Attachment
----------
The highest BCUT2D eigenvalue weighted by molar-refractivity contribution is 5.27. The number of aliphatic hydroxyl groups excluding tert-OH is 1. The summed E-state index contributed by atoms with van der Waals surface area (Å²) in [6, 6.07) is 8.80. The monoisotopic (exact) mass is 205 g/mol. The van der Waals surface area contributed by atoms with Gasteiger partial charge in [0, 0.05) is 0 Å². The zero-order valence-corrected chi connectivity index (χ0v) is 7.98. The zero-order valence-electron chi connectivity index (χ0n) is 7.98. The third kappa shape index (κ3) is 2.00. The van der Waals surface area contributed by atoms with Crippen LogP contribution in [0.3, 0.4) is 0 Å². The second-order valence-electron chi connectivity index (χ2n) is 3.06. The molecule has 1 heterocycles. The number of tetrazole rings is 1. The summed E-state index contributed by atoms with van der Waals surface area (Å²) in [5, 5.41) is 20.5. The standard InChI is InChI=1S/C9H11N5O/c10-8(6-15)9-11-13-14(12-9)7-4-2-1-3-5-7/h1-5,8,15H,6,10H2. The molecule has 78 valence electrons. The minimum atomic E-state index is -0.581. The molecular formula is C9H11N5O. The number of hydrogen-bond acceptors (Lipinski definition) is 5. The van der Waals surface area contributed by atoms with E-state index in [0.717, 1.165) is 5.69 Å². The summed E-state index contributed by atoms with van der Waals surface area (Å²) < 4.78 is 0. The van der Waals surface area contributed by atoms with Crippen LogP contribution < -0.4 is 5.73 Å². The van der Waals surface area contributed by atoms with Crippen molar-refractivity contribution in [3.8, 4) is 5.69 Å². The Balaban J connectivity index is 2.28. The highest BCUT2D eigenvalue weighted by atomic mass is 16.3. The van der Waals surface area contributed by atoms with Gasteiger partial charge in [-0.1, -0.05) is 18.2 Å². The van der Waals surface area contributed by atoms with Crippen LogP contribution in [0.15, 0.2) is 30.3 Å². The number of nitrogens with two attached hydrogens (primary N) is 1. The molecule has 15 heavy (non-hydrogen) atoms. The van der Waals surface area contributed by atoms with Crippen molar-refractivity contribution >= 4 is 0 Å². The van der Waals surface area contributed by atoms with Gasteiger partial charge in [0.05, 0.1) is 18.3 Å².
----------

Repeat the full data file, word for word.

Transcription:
The highest BCUT2D eigenvalue weighted by molar-refractivity contribution is 5.27. The number of aliphatic hydroxyl groups excluding tert-OH is 1. The summed E-state index contributed by atoms with van der Waals surface area (Å²) in [6, 6.07) is 8.80. The monoisotopic (exact) mass is 205 g/mol. The van der Waals surface area contributed by atoms with Gasteiger partial charge in [0, 0.05) is 0 Å². The zero-order valence-corrected chi connectivity index (χ0v) is 7.98. The zero-order valence-electron chi connectivity index (χ0n) is 7.98. The third kappa shape index (κ3) is 2.00. The van der Waals surface area contributed by atoms with Crippen LogP contribution in [0.3, 0.4) is 0 Å². The second-order valence-electron chi connectivity index (χ2n) is 3.06. The molecule has 1 heterocycles. The number of tetrazole rings is 1. The summed E-state index contributed by atoms with van der Waals surface area (Å²) in [5, 5.41) is 20.5. The standard InChI is InChI=1S/C9H11N5O/c10-8(6-15)9-11-13-14(12-9)7-4-2-1-3-5-7/h1-5,8,15H,6,10H2. The molecule has 78 valence electrons. The minimum atomic E-state index is -0.581. The molecular formula is C9H11N5O. The number of hydrogen-bond acceptors (Lipinski definition) is 5. The van der Waals surface area contributed by atoms with E-state index in [0.717, 1.165) is 5.69 Å². The summed E-state index contributed by atoms with van der Waals surface area (Å²) < 4.78 is 0. The van der Waals surface area contributed by atoms with Crippen LogP contribution < -0.4 is 5.73 Å². The van der Waals surface area contributed by atoms with Crippen molar-refractivity contribution in [3.8, 4) is 5.69 Å². The Balaban J connectivity index is 2.28. The highest BCUT2D eigenvalue weighted by atomic mass is 16.3. The van der Waals surface area contributed by atoms with Gasteiger partial charge in [-0.1, -0.05) is 18.2 Å². The van der Waals surface area contributed by atoms with Crippen LogP contribution in [0.15, 0.2) is 30.3 Å². The number of nitrogens with two attached hydrogens (primary N) is 1. The molecule has 15 heavy (non-hydrogen) atoms. The van der Waals surface area contributed by atoms with Crippen molar-refractivity contribution >= 4 is 0 Å². The van der Waals surface area contributed by atoms with Gasteiger partial charge in [0.05, 0.1) is 18.3 Å².